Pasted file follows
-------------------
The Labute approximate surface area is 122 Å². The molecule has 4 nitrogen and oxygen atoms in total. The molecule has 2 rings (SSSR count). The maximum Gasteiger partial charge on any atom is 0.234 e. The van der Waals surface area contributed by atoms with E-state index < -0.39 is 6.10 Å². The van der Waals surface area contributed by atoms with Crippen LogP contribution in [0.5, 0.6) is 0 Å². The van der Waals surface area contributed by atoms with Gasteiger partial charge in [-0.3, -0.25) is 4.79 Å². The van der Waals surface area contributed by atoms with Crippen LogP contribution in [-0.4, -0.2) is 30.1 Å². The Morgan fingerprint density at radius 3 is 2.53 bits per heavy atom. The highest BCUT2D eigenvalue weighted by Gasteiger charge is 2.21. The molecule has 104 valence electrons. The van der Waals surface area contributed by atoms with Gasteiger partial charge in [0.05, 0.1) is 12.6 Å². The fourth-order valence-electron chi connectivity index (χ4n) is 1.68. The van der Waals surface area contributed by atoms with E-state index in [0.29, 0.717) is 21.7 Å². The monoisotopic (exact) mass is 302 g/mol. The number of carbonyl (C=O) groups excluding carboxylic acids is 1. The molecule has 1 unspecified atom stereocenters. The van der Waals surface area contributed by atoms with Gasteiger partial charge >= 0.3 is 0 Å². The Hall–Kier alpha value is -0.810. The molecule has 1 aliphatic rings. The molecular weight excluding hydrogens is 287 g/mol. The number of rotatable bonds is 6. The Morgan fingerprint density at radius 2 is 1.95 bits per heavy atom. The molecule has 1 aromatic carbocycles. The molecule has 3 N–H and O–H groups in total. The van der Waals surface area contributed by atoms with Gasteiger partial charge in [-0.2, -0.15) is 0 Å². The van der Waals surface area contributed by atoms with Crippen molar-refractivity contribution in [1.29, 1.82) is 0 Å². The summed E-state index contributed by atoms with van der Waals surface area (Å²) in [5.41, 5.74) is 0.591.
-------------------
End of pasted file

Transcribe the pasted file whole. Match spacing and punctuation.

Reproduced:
The Labute approximate surface area is 122 Å². The molecule has 4 nitrogen and oxygen atoms in total. The molecule has 2 rings (SSSR count). The maximum Gasteiger partial charge on any atom is 0.234 e. The van der Waals surface area contributed by atoms with E-state index < -0.39 is 6.10 Å². The van der Waals surface area contributed by atoms with Crippen LogP contribution in [0.5, 0.6) is 0 Å². The van der Waals surface area contributed by atoms with Gasteiger partial charge in [-0.3, -0.25) is 4.79 Å². The van der Waals surface area contributed by atoms with Crippen LogP contribution in [-0.4, -0.2) is 30.1 Å². The Morgan fingerprint density at radius 3 is 2.53 bits per heavy atom. The highest BCUT2D eigenvalue weighted by Gasteiger charge is 2.21. The molecule has 104 valence electrons. The van der Waals surface area contributed by atoms with Gasteiger partial charge in [0.05, 0.1) is 12.6 Å². The fourth-order valence-electron chi connectivity index (χ4n) is 1.68. The van der Waals surface area contributed by atoms with E-state index in [0.29, 0.717) is 21.7 Å². The monoisotopic (exact) mass is 302 g/mol. The number of carbonyl (C=O) groups excluding carboxylic acids is 1. The molecule has 1 unspecified atom stereocenters. The van der Waals surface area contributed by atoms with Gasteiger partial charge >= 0.3 is 0 Å². The Hall–Kier alpha value is -0.810. The molecule has 1 aliphatic rings. The molecular weight excluding hydrogens is 287 g/mol. The number of rotatable bonds is 6. The Morgan fingerprint density at radius 2 is 1.95 bits per heavy atom. The molecule has 1 aromatic carbocycles. The molecule has 3 N–H and O–H groups in total. The van der Waals surface area contributed by atoms with Gasteiger partial charge in [-0.2, -0.15) is 0 Å². The van der Waals surface area contributed by atoms with Crippen molar-refractivity contribution in [1.29, 1.82) is 0 Å². The summed E-state index contributed by atoms with van der Waals surface area (Å²) in [5.41, 5.74) is 0.591.